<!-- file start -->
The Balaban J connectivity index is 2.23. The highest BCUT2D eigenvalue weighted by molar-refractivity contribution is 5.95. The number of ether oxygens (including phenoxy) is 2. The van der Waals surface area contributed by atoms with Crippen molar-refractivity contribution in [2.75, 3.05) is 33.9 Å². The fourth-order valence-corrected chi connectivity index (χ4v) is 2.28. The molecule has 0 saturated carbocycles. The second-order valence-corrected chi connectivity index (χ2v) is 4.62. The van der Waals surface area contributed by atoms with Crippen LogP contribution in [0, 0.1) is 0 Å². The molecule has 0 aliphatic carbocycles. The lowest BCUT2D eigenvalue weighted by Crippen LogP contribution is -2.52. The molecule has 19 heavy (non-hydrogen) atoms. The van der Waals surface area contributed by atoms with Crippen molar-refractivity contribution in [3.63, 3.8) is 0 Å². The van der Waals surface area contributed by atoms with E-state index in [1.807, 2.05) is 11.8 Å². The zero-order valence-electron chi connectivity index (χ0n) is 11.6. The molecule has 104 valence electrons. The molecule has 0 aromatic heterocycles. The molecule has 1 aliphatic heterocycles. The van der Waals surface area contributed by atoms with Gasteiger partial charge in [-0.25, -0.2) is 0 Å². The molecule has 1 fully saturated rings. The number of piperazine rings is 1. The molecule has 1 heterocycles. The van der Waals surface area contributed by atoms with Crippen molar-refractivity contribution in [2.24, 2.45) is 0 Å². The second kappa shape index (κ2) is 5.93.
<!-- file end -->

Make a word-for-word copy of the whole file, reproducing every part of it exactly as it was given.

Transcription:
The Balaban J connectivity index is 2.23. The highest BCUT2D eigenvalue weighted by molar-refractivity contribution is 5.95. The number of ether oxygens (including phenoxy) is 2. The van der Waals surface area contributed by atoms with Crippen molar-refractivity contribution in [2.75, 3.05) is 33.9 Å². The fourth-order valence-corrected chi connectivity index (χ4v) is 2.28. The molecule has 0 saturated carbocycles. The second-order valence-corrected chi connectivity index (χ2v) is 4.62. The van der Waals surface area contributed by atoms with Crippen LogP contribution in [0, 0.1) is 0 Å². The molecule has 0 aliphatic carbocycles. The lowest BCUT2D eigenvalue weighted by Crippen LogP contribution is -2.52. The molecule has 19 heavy (non-hydrogen) atoms. The van der Waals surface area contributed by atoms with Crippen molar-refractivity contribution in [3.63, 3.8) is 0 Å². The van der Waals surface area contributed by atoms with E-state index in [1.807, 2.05) is 11.8 Å². The zero-order valence-electron chi connectivity index (χ0n) is 11.6. The molecule has 104 valence electrons. The molecule has 0 aromatic heterocycles. The molecule has 1 aliphatic heterocycles. The van der Waals surface area contributed by atoms with Gasteiger partial charge in [-0.25, -0.2) is 0 Å². The molecule has 1 fully saturated rings. The number of piperazine rings is 1. The molecule has 1 heterocycles. The van der Waals surface area contributed by atoms with Crippen molar-refractivity contribution in [2.24, 2.45) is 0 Å². The second kappa shape index (κ2) is 5.93.